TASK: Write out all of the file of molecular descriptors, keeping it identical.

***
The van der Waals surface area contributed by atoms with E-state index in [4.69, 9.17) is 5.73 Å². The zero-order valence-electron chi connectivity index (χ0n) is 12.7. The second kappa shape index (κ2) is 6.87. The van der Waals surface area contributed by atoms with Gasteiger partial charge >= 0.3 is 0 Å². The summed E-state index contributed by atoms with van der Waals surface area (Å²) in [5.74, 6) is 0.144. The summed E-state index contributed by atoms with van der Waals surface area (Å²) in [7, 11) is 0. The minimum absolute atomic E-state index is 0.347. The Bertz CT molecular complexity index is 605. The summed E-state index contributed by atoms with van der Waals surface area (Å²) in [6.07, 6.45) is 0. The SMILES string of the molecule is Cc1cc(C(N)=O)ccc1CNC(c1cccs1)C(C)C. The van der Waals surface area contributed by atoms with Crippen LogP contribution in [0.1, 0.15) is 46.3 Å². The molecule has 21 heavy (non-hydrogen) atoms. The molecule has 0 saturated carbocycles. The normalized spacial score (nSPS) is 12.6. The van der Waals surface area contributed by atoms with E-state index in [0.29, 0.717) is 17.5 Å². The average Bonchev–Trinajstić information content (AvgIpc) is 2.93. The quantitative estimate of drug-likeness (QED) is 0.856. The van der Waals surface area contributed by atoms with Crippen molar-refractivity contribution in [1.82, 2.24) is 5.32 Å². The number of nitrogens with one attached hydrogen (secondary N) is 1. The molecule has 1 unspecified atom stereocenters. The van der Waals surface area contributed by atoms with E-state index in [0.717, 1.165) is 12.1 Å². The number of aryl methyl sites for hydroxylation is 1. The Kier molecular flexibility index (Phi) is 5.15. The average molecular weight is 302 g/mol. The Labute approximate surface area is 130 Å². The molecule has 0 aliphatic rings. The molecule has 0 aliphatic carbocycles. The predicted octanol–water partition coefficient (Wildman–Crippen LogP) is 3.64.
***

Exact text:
The van der Waals surface area contributed by atoms with E-state index in [4.69, 9.17) is 5.73 Å². The zero-order valence-electron chi connectivity index (χ0n) is 12.7. The second kappa shape index (κ2) is 6.87. The van der Waals surface area contributed by atoms with Gasteiger partial charge >= 0.3 is 0 Å². The summed E-state index contributed by atoms with van der Waals surface area (Å²) in [5.74, 6) is 0.144. The summed E-state index contributed by atoms with van der Waals surface area (Å²) in [7, 11) is 0. The minimum absolute atomic E-state index is 0.347. The Bertz CT molecular complexity index is 605. The summed E-state index contributed by atoms with van der Waals surface area (Å²) in [6.07, 6.45) is 0. The SMILES string of the molecule is Cc1cc(C(N)=O)ccc1CNC(c1cccs1)C(C)C. The van der Waals surface area contributed by atoms with Crippen LogP contribution in [0.1, 0.15) is 46.3 Å². The molecule has 21 heavy (non-hydrogen) atoms. The molecule has 0 saturated carbocycles. The normalized spacial score (nSPS) is 12.6. The van der Waals surface area contributed by atoms with E-state index in [0.29, 0.717) is 17.5 Å². The average Bonchev–Trinajstić information content (AvgIpc) is 2.93. The quantitative estimate of drug-likeness (QED) is 0.856. The van der Waals surface area contributed by atoms with Crippen molar-refractivity contribution in [1.82, 2.24) is 5.32 Å². The number of nitrogens with one attached hydrogen (secondary N) is 1. The molecule has 1 unspecified atom stereocenters. The van der Waals surface area contributed by atoms with E-state index in [0.717, 1.165) is 12.1 Å². The number of aryl methyl sites for hydroxylation is 1. The Kier molecular flexibility index (Phi) is 5.15. The average molecular weight is 302 g/mol. The Labute approximate surface area is 130 Å². The molecule has 0 aliphatic rings. The molecule has 0 aliphatic carbocycles. The predicted octanol–water partition coefficient (Wildman–Crippen LogP) is 3.64.